Monday, 30 April 2012

Martial arts and Christianity….

I recently read a short book that I found very disturbing. Please bear in mind that I read this book as a non-religious person and therefore have a ‘world view’ that may differ quite significantly from a person who has a world view based on religion- whether that religion be Christianity or any other.

Though I am not a Christian I thought I at least understood the basic tenants of this religion and didn’t consider myself too different from the Christians that I know, at least not culturally. After reading this book I’m not sure I understand Christianity at all and feel quite disturbed by some of the beliefs expressed.

The book I am talking about is called, Martial Arts: a Biblical Perspective, by Paul Villaneuva, M.A. It is a short, self-published e-book on the website. The reason I downloaded it was because I have recently had an e-mail from someone who wanted advice on finding a suitable martial arts club for their children and as Christians it was important to them that the martial art didn’t contain any “spiritual aspects – meditation, Yin/Yang etc.”

I then stumbled across the book by accident and e-mailed the link to the guy who had contacted me –without reading it first. The blurb on the book simply said:

A 6000 word well researched mini book on the compatibility between the Martial Arts and Christianity. This work explores the history of ancient fighting arts, the philosophies rooted in the fighting systems, the differences between traditional and non-traditional fighting schools, fitness and heath, Mixed Martial Arts or MMA, the dangers of yogic meditation, and the Biblical viewpoint concerning such practices.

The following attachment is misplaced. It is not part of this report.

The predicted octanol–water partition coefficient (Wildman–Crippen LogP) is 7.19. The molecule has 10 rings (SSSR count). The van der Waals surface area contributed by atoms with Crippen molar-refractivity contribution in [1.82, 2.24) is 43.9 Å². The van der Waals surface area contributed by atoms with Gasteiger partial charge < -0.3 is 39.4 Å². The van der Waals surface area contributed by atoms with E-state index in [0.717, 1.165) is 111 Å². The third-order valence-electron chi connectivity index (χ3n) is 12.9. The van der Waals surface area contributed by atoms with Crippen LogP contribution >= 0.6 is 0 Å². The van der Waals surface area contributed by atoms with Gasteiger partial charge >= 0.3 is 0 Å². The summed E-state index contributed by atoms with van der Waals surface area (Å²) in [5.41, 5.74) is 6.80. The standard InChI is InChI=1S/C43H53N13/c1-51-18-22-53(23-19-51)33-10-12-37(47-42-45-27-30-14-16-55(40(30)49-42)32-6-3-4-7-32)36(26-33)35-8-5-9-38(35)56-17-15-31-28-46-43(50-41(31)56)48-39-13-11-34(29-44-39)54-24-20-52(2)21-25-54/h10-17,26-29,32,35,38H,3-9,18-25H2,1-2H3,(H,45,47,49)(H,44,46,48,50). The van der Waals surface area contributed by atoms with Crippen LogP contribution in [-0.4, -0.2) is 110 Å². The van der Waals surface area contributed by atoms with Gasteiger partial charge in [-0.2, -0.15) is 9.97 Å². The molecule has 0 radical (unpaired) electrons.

It will enlighten your understanding and give you confidence in a decision to practice or not to practice these ancient fighting arts. 

This is a must read for any Christian parent having a child enrolled in any type of fighting art school. It presents a fair and balanced viewpoint supported by documentation and Scriptural references. Many Martial arts experts were consulted and their views are outlined in a factual manner.

It sounded exactly like the advice being sought!

Anyway, I then decided that I should probably have read the book myself before recommending it....

The Christian view held by the author seemed in my mind to be at the extreme end of the scale. It involved a lot of superstitious beliefs and as  ‘extreme’ people often do, the arguments were much polarised, always ascribing the most negative of motives to people who wish to learn internal martial arts such as tai chi; to the point of saying that such martial artists are ‘possessed by demons’ and ‘lust after additional power’. He also decries the ‘mystical mumbo-jumbo’ of traditional martial arts. He seems to think that traditional martial artists are dabbling in quasi-occult practices in an attempt to imbibe themselves with supernatural powers like ‘chi’ which enable them to move objects or levitate!